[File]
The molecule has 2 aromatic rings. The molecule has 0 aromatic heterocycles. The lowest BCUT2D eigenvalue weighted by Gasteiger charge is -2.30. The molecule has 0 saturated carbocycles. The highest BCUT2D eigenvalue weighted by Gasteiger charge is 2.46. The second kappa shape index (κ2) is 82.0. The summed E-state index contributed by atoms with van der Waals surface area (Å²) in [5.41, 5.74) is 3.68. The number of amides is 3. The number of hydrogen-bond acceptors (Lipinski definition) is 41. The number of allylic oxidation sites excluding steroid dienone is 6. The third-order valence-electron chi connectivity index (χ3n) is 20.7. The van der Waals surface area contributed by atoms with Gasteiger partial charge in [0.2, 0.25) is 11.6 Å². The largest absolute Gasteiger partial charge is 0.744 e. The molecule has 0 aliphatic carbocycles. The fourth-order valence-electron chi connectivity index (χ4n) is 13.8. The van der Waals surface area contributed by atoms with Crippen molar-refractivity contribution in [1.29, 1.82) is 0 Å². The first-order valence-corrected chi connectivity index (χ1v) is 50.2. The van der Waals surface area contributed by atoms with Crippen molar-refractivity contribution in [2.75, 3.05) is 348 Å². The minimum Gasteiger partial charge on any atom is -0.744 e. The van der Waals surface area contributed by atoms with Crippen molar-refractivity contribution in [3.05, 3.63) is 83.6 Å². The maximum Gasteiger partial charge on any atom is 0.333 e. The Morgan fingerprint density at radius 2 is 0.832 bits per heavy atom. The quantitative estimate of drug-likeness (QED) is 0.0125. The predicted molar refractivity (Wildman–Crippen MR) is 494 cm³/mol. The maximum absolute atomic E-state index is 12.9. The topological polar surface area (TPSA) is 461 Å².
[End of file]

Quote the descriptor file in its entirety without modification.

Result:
The molecule has 2 aromatic rings. The molecule has 0 aromatic heterocycles. The lowest BCUT2D eigenvalue weighted by Gasteiger charge is -2.30. The molecule has 0 saturated carbocycles. The highest BCUT2D eigenvalue weighted by Gasteiger charge is 2.46. The second kappa shape index (κ2) is 82.0. The summed E-state index contributed by atoms with van der Waals surface area (Å²) in [5.41, 5.74) is 3.68. The number of amides is 3. The number of hydrogen-bond acceptors (Lipinski definition) is 41. The number of allylic oxidation sites excluding steroid dienone is 6. The third-order valence-electron chi connectivity index (χ3n) is 20.7. The van der Waals surface area contributed by atoms with Gasteiger partial charge in [0.2, 0.25) is 11.6 Å². The largest absolute Gasteiger partial charge is 0.744 e. The molecule has 0 aliphatic carbocycles. The fourth-order valence-electron chi connectivity index (χ4n) is 13.8. The van der Waals surface area contributed by atoms with Crippen molar-refractivity contribution in [1.29, 1.82) is 0 Å². The first-order valence-corrected chi connectivity index (χ1v) is 50.2. The van der Waals surface area contributed by atoms with Crippen molar-refractivity contribution in [2.75, 3.05) is 348 Å². The minimum Gasteiger partial charge on any atom is -0.744 e. The van der Waals surface area contributed by atoms with Crippen molar-refractivity contribution in [3.05, 3.63) is 83.6 Å². The maximum Gasteiger partial charge on any atom is 0.333 e. The Morgan fingerprint density at radius 2 is 0.832 bits per heavy atom. The quantitative estimate of drug-likeness (QED) is 0.0125. The predicted molar refractivity (Wildman–Crippen MR) is 494 cm³/mol. The maximum absolute atomic E-state index is 12.9. The topological polar surface area (TPSA) is 461 Å².